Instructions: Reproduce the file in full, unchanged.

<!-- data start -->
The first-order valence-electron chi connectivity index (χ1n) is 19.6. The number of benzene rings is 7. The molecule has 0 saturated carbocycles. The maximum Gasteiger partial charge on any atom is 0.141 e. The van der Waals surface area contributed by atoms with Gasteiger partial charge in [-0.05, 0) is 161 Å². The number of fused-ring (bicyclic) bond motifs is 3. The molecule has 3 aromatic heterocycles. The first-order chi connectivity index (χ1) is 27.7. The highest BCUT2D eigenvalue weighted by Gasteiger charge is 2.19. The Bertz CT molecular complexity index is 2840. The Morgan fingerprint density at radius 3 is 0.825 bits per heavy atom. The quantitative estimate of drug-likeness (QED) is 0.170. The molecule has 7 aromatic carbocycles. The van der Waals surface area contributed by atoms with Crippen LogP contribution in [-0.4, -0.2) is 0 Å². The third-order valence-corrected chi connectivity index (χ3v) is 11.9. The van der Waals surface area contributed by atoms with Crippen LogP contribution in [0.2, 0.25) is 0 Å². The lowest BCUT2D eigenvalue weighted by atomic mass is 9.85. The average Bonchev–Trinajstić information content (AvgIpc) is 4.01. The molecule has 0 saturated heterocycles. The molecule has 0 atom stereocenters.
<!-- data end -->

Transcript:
The first-order valence-electron chi connectivity index (χ1n) is 19.6. The number of benzene rings is 7. The molecule has 0 saturated carbocycles. The maximum Gasteiger partial charge on any atom is 0.141 e. The van der Waals surface area contributed by atoms with Gasteiger partial charge in [-0.05, 0) is 161 Å². The number of fused-ring (bicyclic) bond motifs is 3. The molecule has 3 aromatic heterocycles. The first-order chi connectivity index (χ1) is 27.7. The highest BCUT2D eigenvalue weighted by Gasteiger charge is 2.19. The Bertz CT molecular complexity index is 2840. The Morgan fingerprint density at radius 3 is 0.825 bits per heavy atom. The quantitative estimate of drug-likeness (QED) is 0.170. The molecule has 7 aromatic carbocycles. The van der Waals surface area contributed by atoms with Crippen LogP contribution in [-0.4, -0.2) is 0 Å². The third-order valence-corrected chi connectivity index (χ3v) is 11.9. The van der Waals surface area contributed by atoms with Crippen LogP contribution in [0.2, 0.25) is 0 Å². The lowest BCUT2D eigenvalue weighted by atomic mass is 9.85. The average Bonchev–Trinajstić information content (AvgIpc) is 4.01. The molecule has 0 saturated heterocycles. The molecule has 0 atom stereocenters.